The Taking Control of Your Health series thus far, in case you missed earlier posts:
- The First Step Towards Better Health: Bloodwork as Your State of the Union
- Understanding What ‘Real Food’ Is, Part I
- Understanding Food: What Are Fats Besides a Bad Word?
- Understanding Food: Proteins
- Understanding Food: Carbohydrates
- Controlling Stress: The Part of Your Health You’re Probably Ignoring
I’ve given you a lot of information about how to take control of your health, but a lot of the information is just that – information. Today, I’m going to show you perhaps the single biggest practical step you can take to get started on a healthier path.
There’s an axiom in the health world: tracking is knowing. Meaning: it’s hard to truly know what you’re eating, or what your workouts look like, unless you take steps to track your daily progress.
Question, and answer quick: how many calories did you eat yesterday? How many grams of carbs? Of protein? What did your macronutrient breakdown look like?
You probably have no idea. Until about a year ago, neither did I. Then I found a tool that helped me quickly and easily track what I was eating, and believe me when I said it was very, very enlightening.
For example, I can tell you that last Tuesday I had a total of 2065 calories. I had 208 grams of protein, 113 grams of carbs and 85 grams of fat. I was about 650 calories under my calorie goal for the day. It was a busy day, so I actually under-ate.
I know this thanks to a free app called My Fitness Pal, which is available on iOS, Android, BlackBerry and Windows Phone. It also has a web interface once you create a free account.
The premise is simple: whatever you eat gets logged in My Fitness Pal. As you continue to use it, it recognizes the foods you eat the most frequently and categorizes them together for quick entry. After a few weeks, assuming you eat more or less the same group of foods, entering meals and snacks is a breeze.
Below is what an average breakfast entry looks like. This took me about 20 seconds to log in My Fitness Pal.
I don’t use all the features of My Fitness Pal. For example, it has social features so you can connect to your friends to see what they’re eating and what their workouts are, but I don’t do that. If you’re doing a group fitness class, or maybe some sort of transformation challenge, this feature would be very valuable.
In addition to being able to log foods easily and see total calorie consumption vs. your goal (your goal is set by the profile you create), you can also see exactly what your macronutrient breakdown looks like:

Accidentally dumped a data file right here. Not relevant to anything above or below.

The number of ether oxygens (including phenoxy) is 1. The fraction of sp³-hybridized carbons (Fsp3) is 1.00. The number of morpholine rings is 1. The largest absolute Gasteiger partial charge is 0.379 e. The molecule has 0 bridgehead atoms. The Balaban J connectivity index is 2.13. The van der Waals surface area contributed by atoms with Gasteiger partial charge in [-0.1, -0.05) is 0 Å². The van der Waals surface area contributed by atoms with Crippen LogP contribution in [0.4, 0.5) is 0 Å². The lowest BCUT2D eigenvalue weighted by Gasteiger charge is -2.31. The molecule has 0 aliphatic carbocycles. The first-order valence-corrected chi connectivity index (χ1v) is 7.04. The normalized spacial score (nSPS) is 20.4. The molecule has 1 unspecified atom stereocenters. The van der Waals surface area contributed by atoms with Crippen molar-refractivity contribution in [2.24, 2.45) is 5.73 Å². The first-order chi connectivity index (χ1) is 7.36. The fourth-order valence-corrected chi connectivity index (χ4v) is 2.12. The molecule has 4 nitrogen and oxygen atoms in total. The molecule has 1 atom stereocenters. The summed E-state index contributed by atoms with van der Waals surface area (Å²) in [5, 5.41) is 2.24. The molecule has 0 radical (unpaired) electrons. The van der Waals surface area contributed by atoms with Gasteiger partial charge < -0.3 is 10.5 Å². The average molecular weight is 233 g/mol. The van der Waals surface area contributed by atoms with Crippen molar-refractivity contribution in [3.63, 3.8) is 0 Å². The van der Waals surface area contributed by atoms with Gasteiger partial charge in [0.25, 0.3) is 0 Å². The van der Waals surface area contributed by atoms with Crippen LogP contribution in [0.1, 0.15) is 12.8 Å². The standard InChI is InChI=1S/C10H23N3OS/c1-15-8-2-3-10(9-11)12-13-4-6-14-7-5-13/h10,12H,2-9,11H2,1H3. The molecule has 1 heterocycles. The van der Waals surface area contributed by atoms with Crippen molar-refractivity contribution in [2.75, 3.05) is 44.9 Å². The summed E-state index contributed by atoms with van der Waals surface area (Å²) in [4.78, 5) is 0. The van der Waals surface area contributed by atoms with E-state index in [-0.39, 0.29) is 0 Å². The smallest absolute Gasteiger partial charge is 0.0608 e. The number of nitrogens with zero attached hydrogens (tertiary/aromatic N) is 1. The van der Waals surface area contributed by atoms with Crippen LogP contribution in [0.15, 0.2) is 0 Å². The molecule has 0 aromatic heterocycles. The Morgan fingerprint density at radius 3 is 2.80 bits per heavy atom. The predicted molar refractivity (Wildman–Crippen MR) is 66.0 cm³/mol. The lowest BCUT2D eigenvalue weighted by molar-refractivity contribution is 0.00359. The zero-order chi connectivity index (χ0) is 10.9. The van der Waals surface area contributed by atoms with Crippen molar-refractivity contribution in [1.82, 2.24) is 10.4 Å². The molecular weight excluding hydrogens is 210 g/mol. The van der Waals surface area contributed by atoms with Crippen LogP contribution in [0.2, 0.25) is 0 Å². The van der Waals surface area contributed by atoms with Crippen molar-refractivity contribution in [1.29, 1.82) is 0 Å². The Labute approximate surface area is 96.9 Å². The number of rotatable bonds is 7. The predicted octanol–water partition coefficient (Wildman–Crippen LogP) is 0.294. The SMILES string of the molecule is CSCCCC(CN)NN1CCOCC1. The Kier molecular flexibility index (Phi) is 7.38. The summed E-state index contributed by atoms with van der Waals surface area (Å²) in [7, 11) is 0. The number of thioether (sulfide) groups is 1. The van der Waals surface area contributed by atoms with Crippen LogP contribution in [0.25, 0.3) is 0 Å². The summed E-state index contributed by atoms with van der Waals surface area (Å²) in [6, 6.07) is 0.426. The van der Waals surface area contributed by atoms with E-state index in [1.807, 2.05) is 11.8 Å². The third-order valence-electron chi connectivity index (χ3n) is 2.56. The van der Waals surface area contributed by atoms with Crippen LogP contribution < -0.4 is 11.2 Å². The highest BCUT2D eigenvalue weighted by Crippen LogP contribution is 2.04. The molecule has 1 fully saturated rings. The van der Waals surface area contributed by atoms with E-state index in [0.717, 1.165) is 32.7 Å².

My Fitness Pal has the largest (and most accurate) database of foods I’ve ever seen, with a great deal of the data being accurate (My Fitness Pal uses a social confirmation system to allow users to ‘confirm’ a food’s data once it’s entered, and highly-confirmed foods appear in search results first). In addition, it allows you to track your ongoing progress, whether progress is tied to your weight (the most common) or even neck, waist and hip measurements.
Again: tracking is knowing. It’s amazing what happens when you start shining the light into areas that once were dark. If you know your calorie limit is 2,200/day, and you’re heading into dinner with 1,800 calories under your belt, you know a light dinner is in order. Likewise, if you were slammed all day and only ate 700 calories heading into dinner, you know you have a bit of headroom.
And that’s just the beginning: if you’re trying to keep carbs under 150 grams per day, and you had oatmeal and bread and a few bananas during the day, you know you might want to keep your last meal centered around lean proteins and healthy fats.
Tracking is knowing, and it’s impossible to overstate the value of a tool like this, especially if you’re newly traveling down the health/fitness path. I’ve been at the fitness game for over three years now, and I can tell you that even though I have a good off-the-cuff understanding of what my meals look like, calorie-wise, I still use this tool 90% of the time.
I rank tracking your food, especially in the beginning of your fitness efforts, as important as actually going to the gym itself. No hyperbole. Give it a try and bounce any questions you have my way.